Welcome back to the Weird, the Wild, & the Wicked. Today is Thursday and that means it’s time to start flashing. We’ve reached our Seventh year of weekly prompts and this week is the Anniversary! *throws confetti* Lucky Number Seven! Because it’s a big celebration, there will be prizes beyond the badges this week, so let’s get to the good stuff.
This is Week 364 of #ThursThreads, the challenge that ties tales together. Want to keep up each week? Check out the #ThursThreads #flashfiction group on Facebook and the Group on MeWe.
Need the rules? Read on.
Here’s how it works:
- The prompt is a line from the previous week’s winning tale.
- The prompt can appear ANYWHERE in your story and is included in your word count.
- The prompt must be used as is. It can be split, but no intervening words can be inserted or tenses changed.
Rules to the Game:
- This is a Flash Fiction challenge, which means your story must be a minimum of 100 words, maximum of 250.
- The story must be new writing, not a snippet from something published elsewhere with the prompt added.
- Incorporate the prompt anywhere into your story (included in your word count).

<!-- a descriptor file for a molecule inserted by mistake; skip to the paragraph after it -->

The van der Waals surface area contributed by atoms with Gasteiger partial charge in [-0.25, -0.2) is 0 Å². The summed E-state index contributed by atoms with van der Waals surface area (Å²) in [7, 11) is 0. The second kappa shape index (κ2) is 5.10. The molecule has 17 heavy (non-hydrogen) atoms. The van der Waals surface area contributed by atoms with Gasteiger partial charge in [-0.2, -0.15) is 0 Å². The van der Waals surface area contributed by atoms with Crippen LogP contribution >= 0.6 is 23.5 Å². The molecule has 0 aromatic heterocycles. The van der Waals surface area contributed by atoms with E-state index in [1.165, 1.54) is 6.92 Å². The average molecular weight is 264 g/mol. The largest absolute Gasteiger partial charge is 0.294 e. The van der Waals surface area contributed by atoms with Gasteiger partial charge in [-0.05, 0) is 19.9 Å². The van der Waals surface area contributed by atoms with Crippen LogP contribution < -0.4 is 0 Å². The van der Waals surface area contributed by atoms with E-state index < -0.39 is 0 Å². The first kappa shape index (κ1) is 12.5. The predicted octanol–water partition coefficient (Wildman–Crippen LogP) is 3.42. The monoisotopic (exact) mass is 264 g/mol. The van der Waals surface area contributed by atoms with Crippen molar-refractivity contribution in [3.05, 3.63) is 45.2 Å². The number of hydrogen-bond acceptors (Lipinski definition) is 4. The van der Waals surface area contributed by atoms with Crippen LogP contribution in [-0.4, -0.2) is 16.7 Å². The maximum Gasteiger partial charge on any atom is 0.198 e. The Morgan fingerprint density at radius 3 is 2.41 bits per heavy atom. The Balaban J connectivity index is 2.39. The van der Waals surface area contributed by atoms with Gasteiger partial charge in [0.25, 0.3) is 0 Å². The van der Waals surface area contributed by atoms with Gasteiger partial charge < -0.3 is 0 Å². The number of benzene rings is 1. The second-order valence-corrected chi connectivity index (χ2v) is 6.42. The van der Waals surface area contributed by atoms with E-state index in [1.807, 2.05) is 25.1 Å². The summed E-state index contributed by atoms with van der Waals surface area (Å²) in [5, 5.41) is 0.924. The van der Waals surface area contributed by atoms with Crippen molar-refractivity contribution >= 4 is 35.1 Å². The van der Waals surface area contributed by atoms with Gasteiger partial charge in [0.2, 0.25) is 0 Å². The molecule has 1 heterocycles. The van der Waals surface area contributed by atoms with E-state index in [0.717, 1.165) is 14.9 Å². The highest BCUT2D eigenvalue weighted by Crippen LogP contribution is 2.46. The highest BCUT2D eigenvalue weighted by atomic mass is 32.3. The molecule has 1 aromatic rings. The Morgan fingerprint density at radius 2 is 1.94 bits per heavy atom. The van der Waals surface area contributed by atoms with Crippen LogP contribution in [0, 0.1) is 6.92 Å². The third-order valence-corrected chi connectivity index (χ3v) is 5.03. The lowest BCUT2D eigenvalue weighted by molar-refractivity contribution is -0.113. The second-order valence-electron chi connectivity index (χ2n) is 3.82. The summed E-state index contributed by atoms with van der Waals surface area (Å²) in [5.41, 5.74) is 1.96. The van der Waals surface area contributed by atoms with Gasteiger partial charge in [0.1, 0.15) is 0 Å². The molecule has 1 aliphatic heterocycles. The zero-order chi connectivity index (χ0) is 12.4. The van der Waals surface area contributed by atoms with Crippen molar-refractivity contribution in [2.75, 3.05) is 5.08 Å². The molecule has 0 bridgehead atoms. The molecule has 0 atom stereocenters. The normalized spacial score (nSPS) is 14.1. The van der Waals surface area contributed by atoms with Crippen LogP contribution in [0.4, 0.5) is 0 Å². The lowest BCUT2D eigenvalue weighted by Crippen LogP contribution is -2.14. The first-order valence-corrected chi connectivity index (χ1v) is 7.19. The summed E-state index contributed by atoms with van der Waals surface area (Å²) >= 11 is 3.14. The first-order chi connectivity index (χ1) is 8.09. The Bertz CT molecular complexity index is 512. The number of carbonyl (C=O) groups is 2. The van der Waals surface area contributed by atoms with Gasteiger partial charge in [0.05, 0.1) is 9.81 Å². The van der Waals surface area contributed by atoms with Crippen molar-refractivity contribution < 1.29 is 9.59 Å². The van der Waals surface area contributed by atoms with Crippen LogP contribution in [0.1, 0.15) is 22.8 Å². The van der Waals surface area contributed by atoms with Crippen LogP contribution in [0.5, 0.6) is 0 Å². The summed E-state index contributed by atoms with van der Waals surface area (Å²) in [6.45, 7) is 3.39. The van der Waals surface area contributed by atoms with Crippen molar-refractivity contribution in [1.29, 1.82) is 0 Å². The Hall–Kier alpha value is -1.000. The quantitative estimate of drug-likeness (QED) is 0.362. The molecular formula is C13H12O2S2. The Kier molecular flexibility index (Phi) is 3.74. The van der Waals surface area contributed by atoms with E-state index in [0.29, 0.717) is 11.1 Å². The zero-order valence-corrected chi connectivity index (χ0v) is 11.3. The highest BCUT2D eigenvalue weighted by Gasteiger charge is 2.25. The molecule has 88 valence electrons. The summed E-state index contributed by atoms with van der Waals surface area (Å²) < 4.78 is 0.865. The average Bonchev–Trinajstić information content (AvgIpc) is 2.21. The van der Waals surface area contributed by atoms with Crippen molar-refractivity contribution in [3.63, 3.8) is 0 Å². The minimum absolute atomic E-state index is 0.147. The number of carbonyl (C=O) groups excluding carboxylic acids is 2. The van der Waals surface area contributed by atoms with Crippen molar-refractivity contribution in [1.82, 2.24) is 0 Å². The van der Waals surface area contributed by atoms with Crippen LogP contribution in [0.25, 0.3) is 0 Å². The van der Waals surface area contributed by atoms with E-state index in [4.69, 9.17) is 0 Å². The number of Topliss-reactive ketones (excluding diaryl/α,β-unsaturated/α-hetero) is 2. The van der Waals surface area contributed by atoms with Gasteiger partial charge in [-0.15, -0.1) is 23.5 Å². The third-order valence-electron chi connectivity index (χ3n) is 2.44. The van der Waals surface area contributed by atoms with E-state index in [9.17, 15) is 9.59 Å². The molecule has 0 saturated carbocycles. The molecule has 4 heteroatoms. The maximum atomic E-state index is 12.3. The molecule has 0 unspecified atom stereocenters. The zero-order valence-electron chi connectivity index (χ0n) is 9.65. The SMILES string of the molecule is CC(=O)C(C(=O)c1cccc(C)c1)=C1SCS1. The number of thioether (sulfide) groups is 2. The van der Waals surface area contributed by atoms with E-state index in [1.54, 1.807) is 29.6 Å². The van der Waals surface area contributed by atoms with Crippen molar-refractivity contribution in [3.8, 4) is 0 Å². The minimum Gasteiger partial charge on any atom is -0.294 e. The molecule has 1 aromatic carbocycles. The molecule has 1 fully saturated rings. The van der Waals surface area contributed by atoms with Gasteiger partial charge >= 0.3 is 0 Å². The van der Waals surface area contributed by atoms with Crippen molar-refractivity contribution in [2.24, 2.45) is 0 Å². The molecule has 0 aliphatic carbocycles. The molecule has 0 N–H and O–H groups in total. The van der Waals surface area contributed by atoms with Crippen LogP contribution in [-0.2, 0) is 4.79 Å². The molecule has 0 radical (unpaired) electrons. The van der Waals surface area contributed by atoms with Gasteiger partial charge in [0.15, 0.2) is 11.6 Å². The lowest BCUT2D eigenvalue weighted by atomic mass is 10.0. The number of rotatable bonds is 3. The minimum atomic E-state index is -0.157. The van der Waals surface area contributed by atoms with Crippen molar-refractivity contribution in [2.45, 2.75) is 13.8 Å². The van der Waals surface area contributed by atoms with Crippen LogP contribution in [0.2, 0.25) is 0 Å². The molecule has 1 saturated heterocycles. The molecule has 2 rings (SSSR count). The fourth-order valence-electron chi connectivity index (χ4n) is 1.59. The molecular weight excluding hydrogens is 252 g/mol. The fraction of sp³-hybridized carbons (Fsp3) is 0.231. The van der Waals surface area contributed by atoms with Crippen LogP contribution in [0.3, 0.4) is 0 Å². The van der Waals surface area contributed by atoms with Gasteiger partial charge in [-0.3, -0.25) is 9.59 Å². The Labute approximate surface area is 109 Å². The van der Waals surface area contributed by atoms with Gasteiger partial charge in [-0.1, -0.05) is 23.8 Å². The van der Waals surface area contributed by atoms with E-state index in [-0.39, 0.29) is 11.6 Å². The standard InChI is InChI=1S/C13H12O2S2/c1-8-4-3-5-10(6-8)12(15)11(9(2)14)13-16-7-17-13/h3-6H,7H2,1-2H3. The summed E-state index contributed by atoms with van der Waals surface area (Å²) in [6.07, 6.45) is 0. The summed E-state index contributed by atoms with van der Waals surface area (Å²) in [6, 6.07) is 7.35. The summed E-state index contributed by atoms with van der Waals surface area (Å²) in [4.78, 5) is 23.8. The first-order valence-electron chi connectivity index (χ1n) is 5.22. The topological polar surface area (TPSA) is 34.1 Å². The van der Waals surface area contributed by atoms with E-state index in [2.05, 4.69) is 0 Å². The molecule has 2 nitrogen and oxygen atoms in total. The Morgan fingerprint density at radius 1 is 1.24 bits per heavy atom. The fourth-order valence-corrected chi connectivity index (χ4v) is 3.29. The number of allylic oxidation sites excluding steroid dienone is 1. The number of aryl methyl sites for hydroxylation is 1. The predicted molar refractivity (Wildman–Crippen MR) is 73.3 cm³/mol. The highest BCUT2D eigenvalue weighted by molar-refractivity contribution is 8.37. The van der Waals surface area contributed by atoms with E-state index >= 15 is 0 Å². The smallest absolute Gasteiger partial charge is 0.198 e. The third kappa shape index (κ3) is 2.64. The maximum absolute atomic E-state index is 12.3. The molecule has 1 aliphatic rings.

- Post your story in the comments section of this post
- Include your word count in the post (or be excluded from judging)
- Include your Twitter handle or email in the post (so we don’t have to look for you)
- The challenge is open 7 AM to 8 PM Mountain Time
- The winner will be announced on Friday, depending on how early the judge gets up.
How it benefits you:
- You get a nifty cool badge to display on your blog or site (because we’re all about promotion – you know you are!)
- You get instant recognition of your writing prowess on this blog!
- Your writing colleagues shall announce and proclaim your greatness on Facebook, Twitter, MeWe, and Google Plus, etc.
Our Judge for Week 364:
Scientist, Dad, and flash fiction author, Eric Martell.
And now your #ThursThreads Challenge, tying tales together.